• Leaf warblers;
  • developmental constraints;
  • reaction-diffusion models;
  • pattern formation;
  • melanin patterns;
  • phylogeny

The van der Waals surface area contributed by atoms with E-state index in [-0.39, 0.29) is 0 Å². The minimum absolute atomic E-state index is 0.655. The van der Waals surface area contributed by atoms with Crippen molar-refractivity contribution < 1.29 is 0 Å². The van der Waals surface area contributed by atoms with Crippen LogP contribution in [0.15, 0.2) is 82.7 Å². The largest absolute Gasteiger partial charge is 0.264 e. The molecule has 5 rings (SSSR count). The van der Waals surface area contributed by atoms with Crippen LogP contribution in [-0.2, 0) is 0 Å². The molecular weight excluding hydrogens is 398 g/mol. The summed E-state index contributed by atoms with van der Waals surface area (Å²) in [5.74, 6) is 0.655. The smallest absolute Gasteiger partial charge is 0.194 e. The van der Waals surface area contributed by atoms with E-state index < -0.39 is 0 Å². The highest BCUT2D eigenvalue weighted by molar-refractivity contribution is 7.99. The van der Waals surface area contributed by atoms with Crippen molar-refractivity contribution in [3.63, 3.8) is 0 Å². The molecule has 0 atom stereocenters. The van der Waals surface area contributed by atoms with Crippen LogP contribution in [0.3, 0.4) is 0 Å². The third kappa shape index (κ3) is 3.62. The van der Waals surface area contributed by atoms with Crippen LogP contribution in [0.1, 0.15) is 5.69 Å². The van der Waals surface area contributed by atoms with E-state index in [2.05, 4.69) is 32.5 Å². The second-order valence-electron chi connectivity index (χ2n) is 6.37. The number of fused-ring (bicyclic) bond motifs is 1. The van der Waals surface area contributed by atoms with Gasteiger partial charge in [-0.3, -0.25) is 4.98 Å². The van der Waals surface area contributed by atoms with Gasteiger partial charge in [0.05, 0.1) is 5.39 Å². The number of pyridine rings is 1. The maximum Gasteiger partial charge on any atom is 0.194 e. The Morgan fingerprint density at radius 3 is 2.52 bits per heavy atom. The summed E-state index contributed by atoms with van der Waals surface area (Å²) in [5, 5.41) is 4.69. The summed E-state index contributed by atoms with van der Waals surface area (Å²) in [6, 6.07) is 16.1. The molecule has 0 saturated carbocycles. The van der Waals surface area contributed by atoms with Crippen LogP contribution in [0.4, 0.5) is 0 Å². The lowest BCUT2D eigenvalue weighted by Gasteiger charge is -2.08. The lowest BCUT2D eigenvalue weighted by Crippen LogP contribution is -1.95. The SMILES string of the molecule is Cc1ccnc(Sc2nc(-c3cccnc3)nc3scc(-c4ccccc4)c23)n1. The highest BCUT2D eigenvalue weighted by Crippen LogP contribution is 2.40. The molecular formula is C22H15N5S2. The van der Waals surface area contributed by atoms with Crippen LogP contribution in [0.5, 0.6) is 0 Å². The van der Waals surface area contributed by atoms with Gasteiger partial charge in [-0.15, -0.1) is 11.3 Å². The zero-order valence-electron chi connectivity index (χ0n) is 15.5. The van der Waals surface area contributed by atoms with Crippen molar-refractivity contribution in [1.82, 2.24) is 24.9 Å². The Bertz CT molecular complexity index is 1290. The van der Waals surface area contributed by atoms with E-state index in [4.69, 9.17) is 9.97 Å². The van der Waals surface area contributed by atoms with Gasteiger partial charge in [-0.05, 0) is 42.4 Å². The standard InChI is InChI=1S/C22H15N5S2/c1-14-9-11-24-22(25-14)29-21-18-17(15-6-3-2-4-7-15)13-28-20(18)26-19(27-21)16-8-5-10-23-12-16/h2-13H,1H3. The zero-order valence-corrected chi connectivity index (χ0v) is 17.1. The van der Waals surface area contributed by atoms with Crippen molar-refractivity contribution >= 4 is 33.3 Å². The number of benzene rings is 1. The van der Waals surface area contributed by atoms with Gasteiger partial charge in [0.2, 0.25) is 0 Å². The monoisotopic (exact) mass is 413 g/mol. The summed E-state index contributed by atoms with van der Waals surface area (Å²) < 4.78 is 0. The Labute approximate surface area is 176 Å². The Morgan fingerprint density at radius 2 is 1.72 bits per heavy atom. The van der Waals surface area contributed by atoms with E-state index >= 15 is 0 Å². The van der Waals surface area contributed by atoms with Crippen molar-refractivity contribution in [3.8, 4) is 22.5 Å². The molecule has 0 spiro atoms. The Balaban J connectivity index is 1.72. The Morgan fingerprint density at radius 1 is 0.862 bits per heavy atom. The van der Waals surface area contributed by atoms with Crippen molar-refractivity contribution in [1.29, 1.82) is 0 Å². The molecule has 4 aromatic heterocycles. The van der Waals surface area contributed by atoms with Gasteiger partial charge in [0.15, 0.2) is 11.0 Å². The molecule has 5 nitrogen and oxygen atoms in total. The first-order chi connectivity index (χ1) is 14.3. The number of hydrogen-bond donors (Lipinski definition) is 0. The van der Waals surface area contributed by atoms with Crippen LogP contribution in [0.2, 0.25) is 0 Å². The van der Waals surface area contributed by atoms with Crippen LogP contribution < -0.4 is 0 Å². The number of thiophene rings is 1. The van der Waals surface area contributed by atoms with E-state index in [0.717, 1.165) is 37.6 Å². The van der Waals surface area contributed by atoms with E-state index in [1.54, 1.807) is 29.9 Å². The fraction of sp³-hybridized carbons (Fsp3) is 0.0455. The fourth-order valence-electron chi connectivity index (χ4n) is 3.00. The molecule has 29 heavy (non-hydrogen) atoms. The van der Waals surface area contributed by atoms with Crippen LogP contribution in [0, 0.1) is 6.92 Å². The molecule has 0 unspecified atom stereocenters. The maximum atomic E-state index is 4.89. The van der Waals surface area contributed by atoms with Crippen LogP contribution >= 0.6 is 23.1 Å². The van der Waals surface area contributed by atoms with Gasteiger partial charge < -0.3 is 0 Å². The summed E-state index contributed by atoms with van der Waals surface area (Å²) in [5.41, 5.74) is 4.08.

Patterns of melanin pigmentation in birds are extremely varied. Nevertheless it is easy to think of many patterns that are never observed, and others that frequently recur in diverse and distantly related species. Using as our model the avian genus Phylloscopus we ask how the restricted range of observed patterns might be attributable to a restricted range of variants produced by developmental perturbations. The patterns we consider consist of unmelanized patches on the wings, crown and rump on otherwise pigmented upperparts. We use reaction-diffusion models to show that gross features of the pattern can be simply predicted from considerations of embryo shape. We suggest that birds are expected to have more patterned heads, because the head region is relatively larger than other regions in the developing embryo. A comparative analysis across many species of birds and a phylogenetic analysis within the genus Phylloscopus show that the component elements of the pattern have repeatedly been lost and gained during evolution. A shift in a threshold reading could explain the appearance and disappearance of the unmelanized patches, perhaps through changes in the sensitivity of melanocytes to epidermal signals. Such threshold shifts would make the transition between patterned and unpatterned forms particularly easy once the patterns have been exposed to selection in some distant ancestor. This partitioning of the roles of selection and development implies that many features of the patterns reflect developmental mechanisms in both immediate and more distant ancestors.